The retirement plan business is a relationship-driven business and I learned from the best in the relationship department. Richard Laurita was the top salesman at both third-party administrators (TPA) I worked at and 11 years after his untimely death at age 39, people still remember him with great affection because he really knew how to treat people well. Some of the relationships that Richard had I kind of inherited because Rich was kind enough to introduce these people to me and you see these relationships behind the scenes as That 401(k) Conference.
Speaking of That 401(k) Conference, an advisor who I talked on the phone a few years back attended the event at Wrigley Field. This advisor has done a heck of a job using social media and blogging and he was kind enough to mention to a plan provider how that when he called me years ago about social media advice, I took time out of being with my kids to talk to him on the phone and give him some free advice. While I remember talking to him, I don’t remember that I was eating dinner at the time, but the advisor remembers it vividly. The advisor has done a good job with social media because he’s putting out consistently great content.
The point here is that I helped this advisor and he remembers that I took time out of my day to help, on the house. I pay it forward because people like Rich helped me and I always remember who helped me.
On the flip side, I remember everyone who didn’t help me when they could or were cruel for the sake of being cruel. I’ve been fortunate to meet many co-workers, a few supervisors, and lots of other providers who helped me when I asked for it. For example, I was on vacation in a city where someone I used to work with, lived. Instead of reaching out, I remember sending him a resume when he became head of a TPA and never bothered to respond when the TPA we used to work at, was closing up shop. I try to treat people the way I wanted to be treated. Most of the time, it’s meant with pleasantries back, a few times it’s not. Regardless, I remember who have helped me and who did not.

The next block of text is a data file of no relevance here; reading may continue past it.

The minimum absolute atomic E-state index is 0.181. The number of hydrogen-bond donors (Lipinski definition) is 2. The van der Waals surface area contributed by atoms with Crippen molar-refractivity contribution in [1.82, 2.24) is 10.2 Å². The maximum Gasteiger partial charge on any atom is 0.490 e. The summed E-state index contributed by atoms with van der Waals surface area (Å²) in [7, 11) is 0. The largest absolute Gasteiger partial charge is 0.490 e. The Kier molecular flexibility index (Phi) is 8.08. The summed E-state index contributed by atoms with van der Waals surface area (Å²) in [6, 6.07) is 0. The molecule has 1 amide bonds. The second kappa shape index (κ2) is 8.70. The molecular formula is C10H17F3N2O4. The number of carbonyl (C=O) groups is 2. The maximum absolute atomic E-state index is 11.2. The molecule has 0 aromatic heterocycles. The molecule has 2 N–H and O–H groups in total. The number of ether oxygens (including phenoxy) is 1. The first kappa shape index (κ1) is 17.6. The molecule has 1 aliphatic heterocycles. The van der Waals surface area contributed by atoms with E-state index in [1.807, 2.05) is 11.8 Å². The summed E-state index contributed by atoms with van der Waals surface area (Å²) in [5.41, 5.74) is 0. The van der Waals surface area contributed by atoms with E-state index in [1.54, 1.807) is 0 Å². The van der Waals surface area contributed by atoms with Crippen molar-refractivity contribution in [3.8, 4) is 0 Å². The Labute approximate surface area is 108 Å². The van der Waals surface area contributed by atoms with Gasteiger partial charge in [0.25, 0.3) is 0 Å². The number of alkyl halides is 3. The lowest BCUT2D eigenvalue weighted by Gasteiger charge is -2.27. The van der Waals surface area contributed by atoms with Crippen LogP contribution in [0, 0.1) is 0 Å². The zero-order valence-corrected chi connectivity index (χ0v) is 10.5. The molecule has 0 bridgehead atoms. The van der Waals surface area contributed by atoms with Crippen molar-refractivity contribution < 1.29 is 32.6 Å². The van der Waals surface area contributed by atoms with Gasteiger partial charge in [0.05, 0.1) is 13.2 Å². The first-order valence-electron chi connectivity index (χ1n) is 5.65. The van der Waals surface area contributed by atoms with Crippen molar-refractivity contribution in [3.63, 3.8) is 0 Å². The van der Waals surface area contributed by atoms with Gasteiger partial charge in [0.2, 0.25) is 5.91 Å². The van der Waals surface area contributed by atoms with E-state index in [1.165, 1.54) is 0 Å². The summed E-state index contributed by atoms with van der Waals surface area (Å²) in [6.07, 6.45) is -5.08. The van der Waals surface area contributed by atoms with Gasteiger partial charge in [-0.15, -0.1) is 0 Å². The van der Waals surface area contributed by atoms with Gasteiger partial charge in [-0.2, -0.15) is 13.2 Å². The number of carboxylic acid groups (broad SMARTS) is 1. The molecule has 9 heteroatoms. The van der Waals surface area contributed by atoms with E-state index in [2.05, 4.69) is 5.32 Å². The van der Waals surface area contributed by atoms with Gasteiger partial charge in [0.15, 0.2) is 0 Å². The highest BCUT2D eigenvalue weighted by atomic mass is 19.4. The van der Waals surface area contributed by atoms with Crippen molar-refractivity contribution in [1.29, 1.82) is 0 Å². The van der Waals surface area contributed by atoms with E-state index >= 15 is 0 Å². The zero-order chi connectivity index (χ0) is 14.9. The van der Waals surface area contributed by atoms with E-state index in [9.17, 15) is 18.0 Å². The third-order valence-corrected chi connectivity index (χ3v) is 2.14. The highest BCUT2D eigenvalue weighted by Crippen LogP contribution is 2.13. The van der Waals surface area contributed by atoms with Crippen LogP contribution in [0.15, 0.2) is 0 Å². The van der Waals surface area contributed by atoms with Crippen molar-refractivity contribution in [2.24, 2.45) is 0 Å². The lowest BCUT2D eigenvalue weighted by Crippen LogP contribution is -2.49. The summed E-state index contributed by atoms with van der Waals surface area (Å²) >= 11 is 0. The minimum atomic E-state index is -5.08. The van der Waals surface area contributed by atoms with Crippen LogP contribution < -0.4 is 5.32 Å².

I tell you it’s a lot nicer to hear some flowing things from someone who is grateful rather than hearing from others that you were mean to someone.
As we await the Department of Labor’s (DOL) final guidance pursuant to President Trump’s executive order on multiple employer plans (MEPs) and whether Congress tries to pass legislation, it’s important to think about some of the problems that Open MEPs actually had prior to the issuance of the Advisory Opinion in 2012 that held that MEPs weren’t a single plan if there was no commonality among adopting employers.
I’m not going to beat a dead horse, but one of the issues I’ve always had was the plan in the Advisory Opinion that was seeking the DOL’s blessing. It was a plan where the plan sponsor was essentially a company set up by a plan provider that was an affiliate of the financial advisor, I would call it a fake company. If I recall, the plan had over a billion dollars in plan assets and it contained such high fees that I believe the plan defeated the purpose of an Open MEP. I believe that one big purpose of an Open MEP is to allow small plans band together for better pricing and less fiduciary responsibility and this insurance based product (it was on an insurance company bundled platform) was extremely high in fees.
The second problem was who will be plan sponsors for Open MEPs. I say this as someone who had the unfortunate task of succeeding Matt Hutcheson as a fiduciary of the one MEP he didn’t steal from. Matt is still serving a 17-year sentence for stealing from two, trustee directed MEPs (Google for the amazing, true story). My concern is with any guidance, who will be able to serve as a plan sponsor and fiduciary, I just don’t want anyone like Matt Hutcheson to come out of nowhere and be in control of the retirement assets of multiple employers.
The third problem is that one bad apple rule, I would love to see guidance that would allow a MEP to have the full power to spin off the assets of an adopting employer that refuses to clean up the compliance issues on their end that may cause harm to the qualification of the entire MEP.
No plan is perfect and neither is the design for an Open MEP. Hopefully, the DOL can issue guidance that can clean it up.
Being a plan sponsor is difficult because you’re a plan fiduciary which requires the highest duty of care. Running the plan is hard and making everything operates according to the law is important. Not only that, but you also need to make sure that plan records are secure.
Cybersecurity is a big thing and it’s discounted way too much. There is a dark web there with people trying to pierce websites and steal plan participant information, especially social security numbers.